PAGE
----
the discipline, the learner, and the teacher as dimensions of, 77

inclusion of content and/or pedagogy, 75–76

increasing sophistication of, 95

literature review, 68–71

needing definition, 24

participation in content analyses, 72–74

selection of standards or comparative curricula, 74–75

Content strands, 149–153

Control groups, using comparative curricula with, 166

“Controlled” experiments, 62

Core Content for Assessment, 71

Core-Plus. *See* Contemporary Mathematics in Context (CPMP)

“Corruptibility of indicators,” 51

CPMP. *See* Contemporary Mathematics in Context (Core-Plus)

Criteria for inclusion, of case studies, 168–169

Critical decision points in comparative studies, 104–164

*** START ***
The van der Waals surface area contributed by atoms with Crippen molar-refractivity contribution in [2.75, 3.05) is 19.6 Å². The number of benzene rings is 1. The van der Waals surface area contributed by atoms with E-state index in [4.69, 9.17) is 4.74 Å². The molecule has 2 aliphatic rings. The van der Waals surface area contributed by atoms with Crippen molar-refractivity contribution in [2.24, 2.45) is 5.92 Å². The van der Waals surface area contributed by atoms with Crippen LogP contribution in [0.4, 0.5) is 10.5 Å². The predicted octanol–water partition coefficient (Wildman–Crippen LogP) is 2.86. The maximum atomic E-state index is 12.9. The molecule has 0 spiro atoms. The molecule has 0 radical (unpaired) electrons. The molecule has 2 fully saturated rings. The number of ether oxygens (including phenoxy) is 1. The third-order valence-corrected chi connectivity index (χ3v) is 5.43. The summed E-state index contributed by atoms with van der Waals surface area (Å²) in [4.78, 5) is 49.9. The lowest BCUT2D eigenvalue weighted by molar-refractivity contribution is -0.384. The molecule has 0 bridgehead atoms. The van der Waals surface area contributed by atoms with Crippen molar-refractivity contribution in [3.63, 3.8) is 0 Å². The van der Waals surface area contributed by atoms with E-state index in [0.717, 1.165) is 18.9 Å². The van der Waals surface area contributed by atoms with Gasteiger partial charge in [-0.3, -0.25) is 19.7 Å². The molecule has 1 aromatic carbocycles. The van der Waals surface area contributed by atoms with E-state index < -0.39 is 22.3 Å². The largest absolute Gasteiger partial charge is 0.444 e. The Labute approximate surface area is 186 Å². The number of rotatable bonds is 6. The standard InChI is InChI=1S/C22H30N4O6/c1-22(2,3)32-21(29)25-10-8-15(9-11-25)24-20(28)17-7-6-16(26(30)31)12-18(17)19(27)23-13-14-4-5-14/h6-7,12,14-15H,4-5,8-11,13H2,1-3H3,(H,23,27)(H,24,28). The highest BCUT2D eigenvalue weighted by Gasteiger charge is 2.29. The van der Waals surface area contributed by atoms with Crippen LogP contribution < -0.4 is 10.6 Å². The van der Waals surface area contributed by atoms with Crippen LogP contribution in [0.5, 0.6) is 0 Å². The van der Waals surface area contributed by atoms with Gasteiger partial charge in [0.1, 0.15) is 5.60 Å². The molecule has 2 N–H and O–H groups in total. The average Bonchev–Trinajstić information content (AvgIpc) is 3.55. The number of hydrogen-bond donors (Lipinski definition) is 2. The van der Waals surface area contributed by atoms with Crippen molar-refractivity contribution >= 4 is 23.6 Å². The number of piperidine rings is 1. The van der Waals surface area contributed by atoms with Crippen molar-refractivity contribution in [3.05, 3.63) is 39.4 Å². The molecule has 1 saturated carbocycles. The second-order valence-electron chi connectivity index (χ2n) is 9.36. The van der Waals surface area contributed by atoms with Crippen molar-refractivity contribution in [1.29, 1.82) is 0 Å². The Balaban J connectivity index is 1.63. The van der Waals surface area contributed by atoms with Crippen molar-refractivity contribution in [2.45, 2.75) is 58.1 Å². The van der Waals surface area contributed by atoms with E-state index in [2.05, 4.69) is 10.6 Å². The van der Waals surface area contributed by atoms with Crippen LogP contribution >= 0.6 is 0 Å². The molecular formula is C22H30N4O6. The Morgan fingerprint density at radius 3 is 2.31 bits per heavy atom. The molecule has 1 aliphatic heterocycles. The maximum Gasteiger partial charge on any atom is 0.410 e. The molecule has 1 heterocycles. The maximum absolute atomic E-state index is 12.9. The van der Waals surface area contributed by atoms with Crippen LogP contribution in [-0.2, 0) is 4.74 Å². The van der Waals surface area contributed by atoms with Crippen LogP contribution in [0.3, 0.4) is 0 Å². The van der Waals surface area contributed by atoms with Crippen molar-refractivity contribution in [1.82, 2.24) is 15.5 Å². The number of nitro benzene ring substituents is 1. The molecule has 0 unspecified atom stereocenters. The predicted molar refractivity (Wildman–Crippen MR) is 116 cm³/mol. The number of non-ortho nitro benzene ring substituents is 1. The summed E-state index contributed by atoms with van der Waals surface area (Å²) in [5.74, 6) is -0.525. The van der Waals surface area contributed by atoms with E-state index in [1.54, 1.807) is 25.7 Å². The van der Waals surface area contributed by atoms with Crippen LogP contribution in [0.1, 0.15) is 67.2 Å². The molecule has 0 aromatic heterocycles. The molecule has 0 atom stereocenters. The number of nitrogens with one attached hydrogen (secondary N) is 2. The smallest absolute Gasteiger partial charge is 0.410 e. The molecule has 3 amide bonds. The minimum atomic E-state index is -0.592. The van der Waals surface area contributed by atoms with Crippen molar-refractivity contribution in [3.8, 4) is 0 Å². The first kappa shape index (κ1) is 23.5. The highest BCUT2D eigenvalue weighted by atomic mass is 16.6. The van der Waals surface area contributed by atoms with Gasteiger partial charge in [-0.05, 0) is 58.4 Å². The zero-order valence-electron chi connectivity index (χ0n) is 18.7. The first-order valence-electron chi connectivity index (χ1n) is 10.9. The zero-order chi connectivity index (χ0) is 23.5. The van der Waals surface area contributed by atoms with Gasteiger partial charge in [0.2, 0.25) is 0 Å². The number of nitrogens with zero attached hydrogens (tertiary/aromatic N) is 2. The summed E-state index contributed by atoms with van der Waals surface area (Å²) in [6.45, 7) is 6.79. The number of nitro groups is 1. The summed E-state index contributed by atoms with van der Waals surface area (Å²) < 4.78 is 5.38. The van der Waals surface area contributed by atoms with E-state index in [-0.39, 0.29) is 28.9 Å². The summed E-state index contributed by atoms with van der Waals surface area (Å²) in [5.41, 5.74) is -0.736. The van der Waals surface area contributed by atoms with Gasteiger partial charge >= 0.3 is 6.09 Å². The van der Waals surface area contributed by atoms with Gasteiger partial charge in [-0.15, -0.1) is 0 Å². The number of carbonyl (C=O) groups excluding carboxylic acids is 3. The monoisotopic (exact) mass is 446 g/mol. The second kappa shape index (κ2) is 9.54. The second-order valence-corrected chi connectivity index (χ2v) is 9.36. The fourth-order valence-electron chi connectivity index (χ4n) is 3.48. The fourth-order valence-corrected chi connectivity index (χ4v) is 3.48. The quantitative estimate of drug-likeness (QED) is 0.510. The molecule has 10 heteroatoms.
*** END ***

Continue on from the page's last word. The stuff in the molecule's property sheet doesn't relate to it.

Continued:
alternative hypotheses on effectiveness, 137–139

analysis by test type, 148

choosing statistical tests, 127–132, 199

commercial materials studies and the filters, 142

content strand, 149–153

defining the unit of analysis, 112–114, 128–130, 147

equity analysis, 153–158

experimental or quasi-experimental design, 75, 104–108, 165, 199

filtering studies to increase rigor, 139–142, 199

impact of generalizability on probabilities, 146–147

impact of identification of curricular

program on probabilities, 143–145

impact of treatment fidelity on probabilities, 143, 147

impact of units of analysis on probabilities, 140, 146, 165

using the wrong unit, 138

implementation components, 114–127

interactions among content and equity, by grade band, 159–164

NSF studies and the filters, 141–142

random assignment studies not using, 108–112

results and limitations to generalizability resulting from design constraints, 132–134, 140

results of filtering on evaluations of NSF-supported curricula, 142

summary of results by student achievement among program types, 134–137

Cultural factors, 44

**Suggested Citation:**"Index." National Research Council. 2004.